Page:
in color and typically ½ inch to 1 ½ inches in length. Wireworms can injure cotton, corn and soybeans during the early stages of seedling growth. Adverse conditions such as cool temperatures and excessive moisture resulting in stalled seedling growth leaves plants more susceptible to injury.  Insecticide seed treatments will typically provide adequate protection against wireworms; however, excessive moisture may cause the insecticide to move out of the root zone leaving seedlings susceptible.  Of the three neonicotinoid insecticides available for use on agronomic seed, imidacloprid is the most water soluble at 0.61 g/l of water, followed by thiamethoxam and clothianidin at 0.41 and 0.33 g/l, respectively.  These values represent the degree of leachability but are highly dependent on soil type.

Wireworms will typically build large populations in reduced tillage, sandy fields that have not been have not been rotated (ie. corn behind corn).  Wireworm damage will often result in stunted plants, dead hearts in corn, and irregularly shaped holes that become more pronounced as the crop grows. There are no rescue treatments for wireworms and crops become less susceptible as the season progress.  Warm temperatures cause these insects to move deeper into the soil where they are no longer a threat to growing crops.

Wireworm Injury at Growing Point
Wireworm Injury at Growing Point

For more information or if you have any questions or concerns please contact Sebe Brown, or Drs. David Kerns or Julien Beuzelin.

Sebe Brown   Cell: 318-498-1283   Office: 318-435-2903

Dr. David Kerns   Cell: 318-439-4844    Office: 318-435-2157

Dr. Julien Beuzelin   Cell: 337-501-7087  Office: 318-473-6523

 

Effect of Cold Weather on Weed Management Decisions in Corn

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BY:  Dr. Daniel Stephenson, Weed Scientist, LSU AgCenter

The recent cool, wet weather can influence herbicide application decisions for weed management in corn.  Numerous acres of corn in Louisiana were damaged by frost this past weekend and a majority of that corn ranges V3 to V5 (3 to 5 visible collars).  The damage is seen as leaves that are necrotic.  Add this to the corn that has been sand-blasted, wind-blown, and/or had its growth hampered by cool temperatures and wet soils, corn in Louisiana does not look as normally expected for late April.  The current condition of the Louisiana corn crop has to be considered when appling a postemergence herbicide application.

One issue is plants that were damaged by a frost often appear less developed than they really are.  Many herbicide labels contain application restrictions based upon corn development stages (growth stages) or plant height.  In a normal year, Louisiana corn producers apply their herbicides well before any restriction specified by a label.  Imagine you want to apply a herbicide whose label specifies application prior to V5 (five visible collars).  However, two leaves were lost due to frost damage earlier in the season, so the corn is actually at V7.  If applied, the application would be off-label.  Care should be taken to count corn collars to ensure the herbicide application follows the label.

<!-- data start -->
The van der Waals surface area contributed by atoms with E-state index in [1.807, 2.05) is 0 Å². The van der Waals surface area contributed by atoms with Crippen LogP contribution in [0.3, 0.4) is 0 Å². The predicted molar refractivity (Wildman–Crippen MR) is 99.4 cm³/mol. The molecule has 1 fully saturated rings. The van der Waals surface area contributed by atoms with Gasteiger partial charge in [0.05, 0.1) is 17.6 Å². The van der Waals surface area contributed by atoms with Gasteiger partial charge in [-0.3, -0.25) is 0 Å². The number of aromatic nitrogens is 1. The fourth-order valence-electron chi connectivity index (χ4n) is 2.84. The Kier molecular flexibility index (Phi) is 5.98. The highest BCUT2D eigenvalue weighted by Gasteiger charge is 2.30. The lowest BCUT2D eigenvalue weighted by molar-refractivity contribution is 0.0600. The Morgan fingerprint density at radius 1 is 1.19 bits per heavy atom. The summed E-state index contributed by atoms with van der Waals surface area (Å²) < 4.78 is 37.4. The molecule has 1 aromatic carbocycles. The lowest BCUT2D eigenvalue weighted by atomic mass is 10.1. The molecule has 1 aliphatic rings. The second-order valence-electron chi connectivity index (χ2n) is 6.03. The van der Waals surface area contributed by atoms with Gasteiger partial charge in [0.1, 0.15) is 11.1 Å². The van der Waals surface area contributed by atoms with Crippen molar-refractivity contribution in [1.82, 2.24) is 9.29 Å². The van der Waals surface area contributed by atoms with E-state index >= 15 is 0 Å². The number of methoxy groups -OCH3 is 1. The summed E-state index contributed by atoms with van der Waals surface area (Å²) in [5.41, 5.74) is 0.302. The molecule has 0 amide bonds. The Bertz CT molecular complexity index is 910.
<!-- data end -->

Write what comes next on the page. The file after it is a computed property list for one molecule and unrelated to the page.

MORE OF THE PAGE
Another issue to consider is the potential for herbicide injury to the frost-damaged corn.  In many of the phone calls I have had, the leaf in the whorl is relatively healthy (green and intact).  Therefore, proper growth can be expected if the environment cooperates.  However, I suggested that producers delay their herbicide application until new growth is observed (i.e. the new leaf has unfurled out of the whorl).  Secondly, the addition of adjuvants that contain oil-based additives to the tank should be avoided to minimize phytotoxicity.  With the past environmental conditions already hampering the growth of the crop, avoid further injure the corn crop with a herbicide application.

The cool environmental conditions that are affecting the corn crop may also have an effect on the weeds.  Frost does not play favorites, so it may injure a weed as well.  Frost damaged leaf tissue will not absorb and translocate a herbicide properly, which may lead to less than expected control.  Like corn, ensure the weeds are actively growing prior to a herbicide application.  Please understand that I am not advocating waiting until the weeds are bigger to make the application.  It is always easier to kill a small weed versus a large weed.

Adult Sugarcane Beetle

Sugarcane Beetle Numbers Increasing

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Over the past three nights Dr. David Kerns has collected 2000+ sugarcane beetles in a black trap on the Macon Ridge Research Station. These large flights of beetles are most likely brought on by the warm temperatures Louisiana has been experiencing the past week.

Adult beetles are the damaging stage of this pest and are dull black and about an inch in length. The sugarcane beetle has strong forelegs and spines adapted for digging allowing for rapid penetration of the soil surface once they have reached a suitable host. Adult feeding occurs below the soil surface and seedling corn suffers the most

Sugarcane Beetle Damage
Sugarcane Beetle Damage to Corn(Photo by A. Catchot)

damage, but corn is susceptible up to 24-inches. This insect is primarily a pest of corn but damage to rice, sweet potatoes and sugarcane can occur throughout the growing season. The immature stage or grubs feed on the roots of grasses in fields often surrounding production corn fields. Therefore, crops adjoining sod fields are most often at greater risk for injury from adult beetles.